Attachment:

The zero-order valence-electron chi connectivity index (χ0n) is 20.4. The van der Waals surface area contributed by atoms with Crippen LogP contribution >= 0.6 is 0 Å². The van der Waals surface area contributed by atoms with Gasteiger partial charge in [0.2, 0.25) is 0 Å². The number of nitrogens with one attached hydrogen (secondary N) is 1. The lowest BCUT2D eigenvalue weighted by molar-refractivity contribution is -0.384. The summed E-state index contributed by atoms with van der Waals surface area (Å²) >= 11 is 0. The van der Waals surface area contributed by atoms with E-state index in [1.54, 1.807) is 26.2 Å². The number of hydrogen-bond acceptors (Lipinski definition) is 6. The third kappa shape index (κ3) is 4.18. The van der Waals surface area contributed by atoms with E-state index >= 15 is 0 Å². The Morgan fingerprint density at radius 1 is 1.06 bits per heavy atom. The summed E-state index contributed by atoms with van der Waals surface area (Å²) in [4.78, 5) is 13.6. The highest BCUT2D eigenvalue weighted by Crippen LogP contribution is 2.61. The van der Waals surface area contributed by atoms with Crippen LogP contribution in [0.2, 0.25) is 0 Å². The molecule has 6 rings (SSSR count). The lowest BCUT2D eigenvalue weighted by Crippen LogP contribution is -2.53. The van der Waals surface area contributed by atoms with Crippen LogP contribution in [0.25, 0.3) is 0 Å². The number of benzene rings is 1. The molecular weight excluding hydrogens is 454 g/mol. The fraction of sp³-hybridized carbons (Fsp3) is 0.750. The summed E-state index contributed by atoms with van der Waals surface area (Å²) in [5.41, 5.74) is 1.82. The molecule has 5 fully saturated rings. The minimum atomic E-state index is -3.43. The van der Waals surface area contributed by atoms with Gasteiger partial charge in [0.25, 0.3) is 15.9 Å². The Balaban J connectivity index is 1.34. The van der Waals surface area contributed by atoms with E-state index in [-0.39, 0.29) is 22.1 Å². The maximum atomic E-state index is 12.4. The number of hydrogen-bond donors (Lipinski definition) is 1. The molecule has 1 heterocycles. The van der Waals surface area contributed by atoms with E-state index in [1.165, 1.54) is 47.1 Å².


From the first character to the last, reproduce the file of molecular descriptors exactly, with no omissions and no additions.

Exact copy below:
The zero-order valence-electron chi connectivity index (χ0n) is 20.4. The van der Waals surface area contributed by atoms with Crippen LogP contribution >= 0.6 is 0 Å². The van der Waals surface area contributed by atoms with Gasteiger partial charge in [0.2, 0.25) is 0 Å². The number of nitrogens with one attached hydrogen (secondary N) is 1. The lowest BCUT2D eigenvalue weighted by molar-refractivity contribution is -0.384. The summed E-state index contributed by atoms with van der Waals surface area (Å²) >= 11 is 0. The van der Waals surface area contributed by atoms with E-state index in [1.54, 1.807) is 26.2 Å². The number of hydrogen-bond acceptors (Lipinski definition) is 6. The third kappa shape index (κ3) is 4.18. The van der Waals surface area contributed by atoms with E-state index >= 15 is 0 Å². The Morgan fingerprint density at radius 1 is 1.06 bits per heavy atom. The summed E-state index contributed by atoms with van der Waals surface area (Å²) in [4.78, 5) is 13.6. The highest BCUT2D eigenvalue weighted by Crippen LogP contribution is 2.61. The van der Waals surface area contributed by atoms with Crippen LogP contribution in [0.2, 0.25) is 0 Å². The molecule has 6 rings (SSSR count). The lowest BCUT2D eigenvalue weighted by Crippen LogP contribution is -2.53. The van der Waals surface area contributed by atoms with Crippen LogP contribution in [0.25, 0.3) is 0 Å². The number of benzene rings is 1. The molecular weight excluding hydrogens is 454 g/mol. The fraction of sp³-hybridized carbons (Fsp3) is 0.750. The summed E-state index contributed by atoms with van der Waals surface area (Å²) in [5.41, 5.74) is 1.82. The molecule has 5 fully saturated rings. The minimum atomic E-state index is -3.43. The van der Waals surface area contributed by atoms with Gasteiger partial charge in [0.25, 0.3) is 15.9 Å². The Balaban J connectivity index is 1.34. The van der Waals surface area contributed by atoms with E-state index in [-0.39, 0.29) is 22.1 Å². The maximum atomic E-state index is 12.4. The number of hydrogen-bond donors (Lipinski definition) is 1. The molecule has 1 heterocycles. The van der Waals surface area contributed by atoms with E-state index in [1.165, 1.54) is 47.1 Å².